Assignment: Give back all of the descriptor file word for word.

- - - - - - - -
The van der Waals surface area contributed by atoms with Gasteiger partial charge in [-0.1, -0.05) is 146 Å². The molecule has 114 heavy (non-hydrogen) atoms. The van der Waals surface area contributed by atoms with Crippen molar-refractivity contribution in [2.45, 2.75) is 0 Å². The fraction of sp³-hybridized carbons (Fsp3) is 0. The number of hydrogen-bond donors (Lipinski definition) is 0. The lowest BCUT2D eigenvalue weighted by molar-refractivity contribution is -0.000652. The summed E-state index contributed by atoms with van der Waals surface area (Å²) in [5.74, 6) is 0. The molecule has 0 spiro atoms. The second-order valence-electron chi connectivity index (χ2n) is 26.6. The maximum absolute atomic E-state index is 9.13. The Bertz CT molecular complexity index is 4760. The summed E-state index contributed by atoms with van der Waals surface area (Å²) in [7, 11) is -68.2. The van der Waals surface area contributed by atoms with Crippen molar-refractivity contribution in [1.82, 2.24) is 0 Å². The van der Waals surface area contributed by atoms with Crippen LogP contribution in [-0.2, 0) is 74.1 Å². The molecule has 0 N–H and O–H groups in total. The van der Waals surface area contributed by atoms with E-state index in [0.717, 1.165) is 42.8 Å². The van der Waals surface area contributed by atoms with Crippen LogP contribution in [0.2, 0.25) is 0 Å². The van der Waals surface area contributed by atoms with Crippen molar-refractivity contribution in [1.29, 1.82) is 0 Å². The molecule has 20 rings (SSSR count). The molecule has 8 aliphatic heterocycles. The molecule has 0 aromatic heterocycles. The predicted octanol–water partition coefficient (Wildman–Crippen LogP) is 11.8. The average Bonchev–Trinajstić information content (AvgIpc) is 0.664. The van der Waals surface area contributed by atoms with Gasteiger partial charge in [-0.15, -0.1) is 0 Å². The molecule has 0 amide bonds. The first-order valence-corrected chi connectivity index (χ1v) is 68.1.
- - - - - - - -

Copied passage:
The van der Waals surface area contributed by atoms with Gasteiger partial charge in [-0.1, -0.05) is 146 Å². The molecule has 114 heavy (non-hydrogen) atoms. The van der Waals surface area contributed by atoms with Crippen molar-refractivity contribution in [2.45, 2.75) is 0 Å². The fraction of sp³-hybridized carbons (Fsp3) is 0. The number of hydrogen-bond donors (Lipinski definition) is 0. The lowest BCUT2D eigenvalue weighted by molar-refractivity contribution is -0.000652. The summed E-state index contributed by atoms with van der Waals surface area (Å²) in [5.74, 6) is 0. The molecule has 0 spiro atoms. The second-order valence-electron chi connectivity index (χ2n) is 26.6. The maximum absolute atomic E-state index is 9.13. The Bertz CT molecular complexity index is 4760. The summed E-state index contributed by atoms with van der Waals surface area (Å²) in [7, 11) is -68.2. The van der Waals surface area contributed by atoms with Crippen molar-refractivity contribution in [1.82, 2.24) is 0 Å². The van der Waals surface area contributed by atoms with Crippen LogP contribution in [-0.2, 0) is 74.1 Å². The molecule has 0 N–H and O–H groups in total. The van der Waals surface area contributed by atoms with E-state index in [0.717, 1.165) is 42.8 Å². The van der Waals surface area contributed by atoms with Crippen LogP contribution in [0.2, 0.25) is 0 Å². The van der Waals surface area contributed by atoms with Crippen molar-refractivity contribution in [1.29, 1.82) is 0 Å². The molecule has 20 rings (SSSR count). The molecule has 8 aliphatic heterocycles. The molecule has 0 aromatic heterocycles. The predicted octanol–water partition coefficient (Wildman–Crippen LogP) is 11.8. The average Bonchev–Trinajstić information content (AvgIpc) is 0.664. The van der Waals surface area contributed by atoms with Gasteiger partial charge in [-0.15, -0.1) is 0 Å². The molecule has 0 amide bonds. The first-order valence-corrected chi connectivity index (χ1v) is 68.1.